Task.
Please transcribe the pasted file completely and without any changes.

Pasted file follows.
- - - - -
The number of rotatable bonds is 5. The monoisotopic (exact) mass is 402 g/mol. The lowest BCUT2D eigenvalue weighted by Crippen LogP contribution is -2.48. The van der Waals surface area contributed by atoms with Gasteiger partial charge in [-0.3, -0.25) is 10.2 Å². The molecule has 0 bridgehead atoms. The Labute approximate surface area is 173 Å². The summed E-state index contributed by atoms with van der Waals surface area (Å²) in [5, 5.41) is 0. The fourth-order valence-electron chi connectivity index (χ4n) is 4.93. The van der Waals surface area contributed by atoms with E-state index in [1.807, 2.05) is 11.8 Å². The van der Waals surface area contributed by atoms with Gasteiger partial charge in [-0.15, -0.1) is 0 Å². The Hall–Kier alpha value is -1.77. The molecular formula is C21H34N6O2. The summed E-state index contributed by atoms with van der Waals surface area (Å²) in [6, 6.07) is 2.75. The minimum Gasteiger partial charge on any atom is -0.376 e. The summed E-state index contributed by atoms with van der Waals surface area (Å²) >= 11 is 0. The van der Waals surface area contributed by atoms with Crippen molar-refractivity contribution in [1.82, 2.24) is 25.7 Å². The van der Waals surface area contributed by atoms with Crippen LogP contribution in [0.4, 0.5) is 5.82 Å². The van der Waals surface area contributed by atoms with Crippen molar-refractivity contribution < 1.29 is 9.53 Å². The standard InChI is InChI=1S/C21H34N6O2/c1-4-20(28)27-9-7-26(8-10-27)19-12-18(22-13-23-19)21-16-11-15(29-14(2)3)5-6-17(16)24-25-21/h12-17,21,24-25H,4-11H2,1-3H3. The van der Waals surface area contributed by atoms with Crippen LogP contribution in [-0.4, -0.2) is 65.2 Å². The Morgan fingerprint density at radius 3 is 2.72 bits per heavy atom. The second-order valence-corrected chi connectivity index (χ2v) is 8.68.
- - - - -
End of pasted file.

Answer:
The number of rotatable bonds is 5. The monoisotopic (exact) mass is 402 g/mol. The lowest BCUT2D eigenvalue weighted by Crippen LogP contribution is -2.48. The van der Waals surface area contributed by atoms with Gasteiger partial charge in [-0.3, -0.25) is 10.2 Å². The molecule has 0 bridgehead atoms. The Labute approximate surface area is 173 Å². The summed E-state index contributed by atoms with van der Waals surface area (Å²) in [5, 5.41) is 0. The fourth-order valence-electron chi connectivity index (χ4n) is 4.93. The van der Waals surface area contributed by atoms with E-state index in [1.807, 2.05) is 11.8 Å². The van der Waals surface area contributed by atoms with Gasteiger partial charge in [-0.15, -0.1) is 0 Å². The Hall–Kier alpha value is -1.77. The molecular formula is C21H34N6O2. The summed E-state index contributed by atoms with van der Waals surface area (Å²) in [6, 6.07) is 2.75. The minimum Gasteiger partial charge on any atom is -0.376 e. The summed E-state index contributed by atoms with van der Waals surface area (Å²) >= 11 is 0. The van der Waals surface area contributed by atoms with Crippen molar-refractivity contribution in [1.82, 2.24) is 25.7 Å². The van der Waals surface area contributed by atoms with Crippen LogP contribution in [0.4, 0.5) is 5.82 Å². The van der Waals surface area contributed by atoms with Crippen molar-refractivity contribution < 1.29 is 9.53 Å². The standard InChI is InChI=1S/C21H34N6O2/c1-4-20(28)27-9-7-26(8-10-27)19-12-18(22-13-23-19)21-16-11-15(29-14(2)3)5-6-17(16)24-25-21/h12-17,21,24-25H,4-11H2,1-3H3. The van der Waals surface area contributed by atoms with Crippen LogP contribution in [-0.4, -0.2) is 65.2 Å². The Morgan fingerprint density at radius 3 is 2.72 bits per heavy atom. The second-order valence-corrected chi connectivity index (χ2v) is 8.68.